Women’s leadership key to business growth
Over the past decades, women have been largely excluded from full economic participation in every country in the world, negatively affecting the path of nations towards prosperity. Conversely, gender inequality has carried a steep cost. UNDP’s Africa Human Development Report 2016 estimates that total annual economic losses due to gender inequality in the labour market have averaged $95 billion per year since 2010 in sub-Saharan Africa and may have been as high as $105 billion or 6 percent of the region’s GDP in 2014.
Investing in women pays dividends since women invest 90% of their earnings in food, health and education for the household. Despite this, there exists structural inequities in the systems of finance that have created barriers for women to access finance, training and education, markets, paid employment and in creating sustainable and prosperous livelihoods. As a result, there has been a market failure in acknowledging the participation and leadership of women in fueling transformation and AECF seeks to reverse the practices that devalue the contribution of women. This was a key highlight in a Webinar we organised to mark International Women’s Day on the 5th of March 2021.
Women and men around the world have been dared to “Choose to Challenge’’ to mark this year’s International Women’s Day. AECF chose to shine the spotlight on its portfolio companies that are ‘’choosing to challenge’’ the status quo by allowing women to break barriers whilst deriving business value.
The Webinar, which focused on female leadership and gender-smart solutions driving the bottom line attracted participants from across the sub-Sahara and provided an opportunity for sharing of insights by female entrepreneurs and businesses driving profitability through gender smart approaches in AECF’s portfolio.
Introducing the Webinar, AECF CEO, Victoria Sabula, recognised the great strides that have been achieved since the first International Women’s Day in 1909 and urged participants to continue the fight towards gender equality.
“Although we have made great strides towards reducing gender inequalities, there remains huge gaps that need to be redressed. Gender inequality is only a reality as long as we accept it,” she said.
Female entrepreneurs continue to face barriers to accessing finance due to several factors, which include differences in land tenure rights in most African countries, unequal access to resources, skills, experience, opportunities, and business networks.
“With attention focused on pulling women into economic engagement, however, it has become clear that these barriers must be removed if the benefits are to be achieved.
“The AECF shares this global vision of empowering women and is committed to supporting businesses in a way that sustainably advances gender equality. Our commitment goes beyond headline-grabbing numbers and seeks to reorient the investment process to find, nurture and grow businesses that are providing innovative solutions to increase gender equality in rural communities at the household, business and market levels whilst deriving business value,” Ms Sabula added.
The Webinar included an in-depth discussion of the myths surrounding female leadership and participation in business. Ethel Mupambwa, CEO of Moneymart Zimbabwe, argued that there is no gender in leadership, “There is no female or male leadership style – there are good leaders and bad leaders.”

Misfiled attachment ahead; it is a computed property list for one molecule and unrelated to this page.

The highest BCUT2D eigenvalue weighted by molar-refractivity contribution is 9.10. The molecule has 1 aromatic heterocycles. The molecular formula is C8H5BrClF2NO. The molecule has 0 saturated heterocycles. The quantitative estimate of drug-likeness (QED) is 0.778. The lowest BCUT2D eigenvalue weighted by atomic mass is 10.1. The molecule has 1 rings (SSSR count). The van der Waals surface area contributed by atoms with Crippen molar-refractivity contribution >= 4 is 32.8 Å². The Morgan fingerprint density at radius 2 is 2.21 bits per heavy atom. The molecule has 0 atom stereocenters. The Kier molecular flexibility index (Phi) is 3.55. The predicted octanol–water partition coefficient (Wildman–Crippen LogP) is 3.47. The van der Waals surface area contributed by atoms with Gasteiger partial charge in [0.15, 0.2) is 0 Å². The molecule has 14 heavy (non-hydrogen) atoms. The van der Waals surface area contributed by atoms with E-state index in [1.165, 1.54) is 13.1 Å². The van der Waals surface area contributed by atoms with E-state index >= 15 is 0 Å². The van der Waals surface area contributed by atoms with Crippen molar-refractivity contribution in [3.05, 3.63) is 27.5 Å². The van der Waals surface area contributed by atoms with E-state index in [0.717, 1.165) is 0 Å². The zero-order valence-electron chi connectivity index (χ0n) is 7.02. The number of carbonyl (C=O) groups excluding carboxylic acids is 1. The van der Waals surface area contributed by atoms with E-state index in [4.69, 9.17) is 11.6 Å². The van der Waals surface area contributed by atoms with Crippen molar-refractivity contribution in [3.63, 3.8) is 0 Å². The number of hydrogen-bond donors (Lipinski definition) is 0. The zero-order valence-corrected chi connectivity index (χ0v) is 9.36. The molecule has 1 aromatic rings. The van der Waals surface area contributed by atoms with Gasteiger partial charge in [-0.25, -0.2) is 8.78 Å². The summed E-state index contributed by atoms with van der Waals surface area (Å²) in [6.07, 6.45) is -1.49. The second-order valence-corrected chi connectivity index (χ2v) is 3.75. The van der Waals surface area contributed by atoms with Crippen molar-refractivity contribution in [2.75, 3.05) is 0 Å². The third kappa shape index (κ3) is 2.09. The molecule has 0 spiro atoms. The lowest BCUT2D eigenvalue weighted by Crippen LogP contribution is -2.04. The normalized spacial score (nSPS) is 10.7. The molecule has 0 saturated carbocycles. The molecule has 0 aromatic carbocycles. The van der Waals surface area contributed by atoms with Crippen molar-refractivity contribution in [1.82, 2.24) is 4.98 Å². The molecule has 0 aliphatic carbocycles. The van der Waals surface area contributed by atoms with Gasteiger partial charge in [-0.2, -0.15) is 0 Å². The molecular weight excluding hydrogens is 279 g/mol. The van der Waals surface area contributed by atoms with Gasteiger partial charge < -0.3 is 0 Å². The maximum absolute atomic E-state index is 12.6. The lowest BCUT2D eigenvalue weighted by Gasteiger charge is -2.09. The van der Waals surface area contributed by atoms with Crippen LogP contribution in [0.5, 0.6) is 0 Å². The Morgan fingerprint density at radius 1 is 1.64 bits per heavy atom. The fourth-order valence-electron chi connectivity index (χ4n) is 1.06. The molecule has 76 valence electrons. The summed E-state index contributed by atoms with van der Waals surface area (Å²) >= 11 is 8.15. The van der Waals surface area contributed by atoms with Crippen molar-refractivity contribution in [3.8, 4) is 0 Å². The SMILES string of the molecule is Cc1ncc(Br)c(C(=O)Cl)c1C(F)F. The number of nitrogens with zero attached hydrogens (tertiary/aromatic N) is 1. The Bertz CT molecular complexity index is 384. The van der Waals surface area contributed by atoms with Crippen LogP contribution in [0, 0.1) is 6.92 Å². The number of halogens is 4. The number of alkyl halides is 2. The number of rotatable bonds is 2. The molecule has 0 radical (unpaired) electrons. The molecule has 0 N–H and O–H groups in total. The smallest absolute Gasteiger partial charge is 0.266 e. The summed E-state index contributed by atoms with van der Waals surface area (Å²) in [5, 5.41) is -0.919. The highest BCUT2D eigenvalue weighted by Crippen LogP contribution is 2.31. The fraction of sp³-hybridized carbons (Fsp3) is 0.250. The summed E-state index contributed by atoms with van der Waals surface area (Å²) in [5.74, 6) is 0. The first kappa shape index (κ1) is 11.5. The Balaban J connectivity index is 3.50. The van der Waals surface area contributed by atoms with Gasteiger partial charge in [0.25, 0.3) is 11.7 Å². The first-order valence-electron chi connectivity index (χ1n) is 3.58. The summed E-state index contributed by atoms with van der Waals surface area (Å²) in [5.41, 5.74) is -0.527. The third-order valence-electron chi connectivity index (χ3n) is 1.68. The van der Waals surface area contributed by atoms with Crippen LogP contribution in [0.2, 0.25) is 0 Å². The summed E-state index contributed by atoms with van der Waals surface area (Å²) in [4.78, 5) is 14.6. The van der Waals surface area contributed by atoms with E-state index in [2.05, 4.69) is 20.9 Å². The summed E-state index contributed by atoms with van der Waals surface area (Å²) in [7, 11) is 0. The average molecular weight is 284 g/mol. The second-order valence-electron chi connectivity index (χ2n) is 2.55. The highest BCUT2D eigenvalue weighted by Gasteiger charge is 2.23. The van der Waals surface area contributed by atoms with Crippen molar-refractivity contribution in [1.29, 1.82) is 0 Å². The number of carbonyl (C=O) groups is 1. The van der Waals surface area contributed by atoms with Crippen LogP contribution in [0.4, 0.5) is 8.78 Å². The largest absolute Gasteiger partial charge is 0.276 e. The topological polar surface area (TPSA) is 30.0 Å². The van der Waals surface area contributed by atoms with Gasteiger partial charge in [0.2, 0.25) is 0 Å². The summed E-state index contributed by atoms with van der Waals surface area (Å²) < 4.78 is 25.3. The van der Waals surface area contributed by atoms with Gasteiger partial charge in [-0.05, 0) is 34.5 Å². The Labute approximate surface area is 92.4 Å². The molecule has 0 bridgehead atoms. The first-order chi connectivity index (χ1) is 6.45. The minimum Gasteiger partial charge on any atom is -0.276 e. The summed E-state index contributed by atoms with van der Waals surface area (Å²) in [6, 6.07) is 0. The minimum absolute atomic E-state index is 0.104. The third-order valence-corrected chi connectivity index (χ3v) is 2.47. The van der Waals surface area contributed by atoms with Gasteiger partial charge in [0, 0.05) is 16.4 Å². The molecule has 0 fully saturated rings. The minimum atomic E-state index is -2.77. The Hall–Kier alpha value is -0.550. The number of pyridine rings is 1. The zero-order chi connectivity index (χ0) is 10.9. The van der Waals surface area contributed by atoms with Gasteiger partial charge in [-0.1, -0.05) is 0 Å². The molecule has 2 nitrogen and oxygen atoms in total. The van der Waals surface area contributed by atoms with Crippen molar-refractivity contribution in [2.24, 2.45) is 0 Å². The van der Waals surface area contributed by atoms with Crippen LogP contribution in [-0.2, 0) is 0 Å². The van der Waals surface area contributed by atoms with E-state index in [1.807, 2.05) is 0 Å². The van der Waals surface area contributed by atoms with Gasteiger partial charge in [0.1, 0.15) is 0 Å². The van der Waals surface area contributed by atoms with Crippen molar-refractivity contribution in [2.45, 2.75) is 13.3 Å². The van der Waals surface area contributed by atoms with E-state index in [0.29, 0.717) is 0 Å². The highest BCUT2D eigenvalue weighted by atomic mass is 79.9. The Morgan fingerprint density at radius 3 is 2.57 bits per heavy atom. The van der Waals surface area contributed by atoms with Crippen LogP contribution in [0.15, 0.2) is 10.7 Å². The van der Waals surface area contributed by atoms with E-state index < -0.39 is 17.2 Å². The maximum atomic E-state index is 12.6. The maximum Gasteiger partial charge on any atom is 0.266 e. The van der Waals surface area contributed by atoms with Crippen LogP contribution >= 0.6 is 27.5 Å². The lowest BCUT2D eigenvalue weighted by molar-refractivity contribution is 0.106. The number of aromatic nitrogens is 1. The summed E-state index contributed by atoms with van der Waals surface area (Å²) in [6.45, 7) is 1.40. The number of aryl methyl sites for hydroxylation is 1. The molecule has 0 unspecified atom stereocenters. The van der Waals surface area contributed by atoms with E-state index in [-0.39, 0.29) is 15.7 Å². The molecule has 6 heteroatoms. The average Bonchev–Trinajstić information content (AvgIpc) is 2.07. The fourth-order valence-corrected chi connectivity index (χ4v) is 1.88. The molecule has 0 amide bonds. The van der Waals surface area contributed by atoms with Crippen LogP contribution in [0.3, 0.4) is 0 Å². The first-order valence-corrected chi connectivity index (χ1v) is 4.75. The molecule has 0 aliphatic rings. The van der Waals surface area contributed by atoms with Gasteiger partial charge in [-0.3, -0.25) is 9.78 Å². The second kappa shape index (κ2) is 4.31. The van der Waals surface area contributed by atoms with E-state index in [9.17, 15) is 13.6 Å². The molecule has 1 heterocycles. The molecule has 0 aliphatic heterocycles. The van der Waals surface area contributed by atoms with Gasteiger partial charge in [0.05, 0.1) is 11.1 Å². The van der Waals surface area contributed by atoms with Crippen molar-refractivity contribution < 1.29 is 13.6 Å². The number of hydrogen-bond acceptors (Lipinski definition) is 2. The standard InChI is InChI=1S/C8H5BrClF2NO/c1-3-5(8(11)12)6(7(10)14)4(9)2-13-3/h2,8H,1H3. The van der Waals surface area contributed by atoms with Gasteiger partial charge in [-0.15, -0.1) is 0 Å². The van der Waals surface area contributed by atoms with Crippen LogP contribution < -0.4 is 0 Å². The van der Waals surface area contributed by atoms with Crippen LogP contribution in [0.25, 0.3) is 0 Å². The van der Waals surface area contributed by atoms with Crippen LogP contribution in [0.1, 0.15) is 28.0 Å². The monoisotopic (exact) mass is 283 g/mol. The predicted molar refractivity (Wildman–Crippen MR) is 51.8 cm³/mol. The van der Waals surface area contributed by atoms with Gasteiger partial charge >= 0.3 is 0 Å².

This was affirmed by Elizabeth Swai, CEO of AKM Glitters, Tanzania, who shared her own experience of working with AECF. “AECF believed in me without judging me for my appearance or status but based on the compatibilities and strengths of AKM Glitters.”
A central part of the AECF’s approach to financial development is to support the participation and leadership of women in the development of a prosperous and enterprising rural Africa. Many legitimate business benefits accrue to companies when they engage with women’s economic empowerment. Thus far, however, no real effort has been made to show the private sector what these benefits are. Hence, the second panel session sought to highlight these benefits through an analysis of the business case for gender lens investing in which participants shared their experiences of the financial returns of integrating gender smart solutions – and the subsequent benefits derived through increased profitability. This session’s speakers – including Jordan Sinkende, Head of Finance & Administration at Kazang Solar; Angel Mwage, Business Development Manager at DSM Corridor; and McMillan Nankhonya, General Manager at Fincoop, Malawi – highlighted the financial imperative to integrating gender smart solutions in business. Sharing insight gained in experience as Head of Finance & Administration at Kazang Solar, Jordan Sinkende described how gender smart solutions are driving the bottom line for their company.
“The participation of women improves profitability as they tend to generate more sales than their male counterparts”. Moreover, McMillan Nankhonya, General Manager at Fincoop, shared their view that, contrary to common myths, “We find that female customers are more transparent in business. They are gamechangers who practice what they say and deliver on results.” This was at the back of increased profitability at Fincoop due to lower default rates by female customers.
The Webinar forms part of AECF’s broader commitment to the financial and economic inclusion of women in Africa, and gave stakeholders, development finance and investment counterparts the opportunity to celebrate the incredible progress made towards gender equality in Africa and renew their shared determination to further progress the cause of female empowerment across the continent.
The AECF aims to be at the forefront of this drive towards supporting private sector engagement with gender equality and creation of economic opportunities for women through its gender lens investing approach.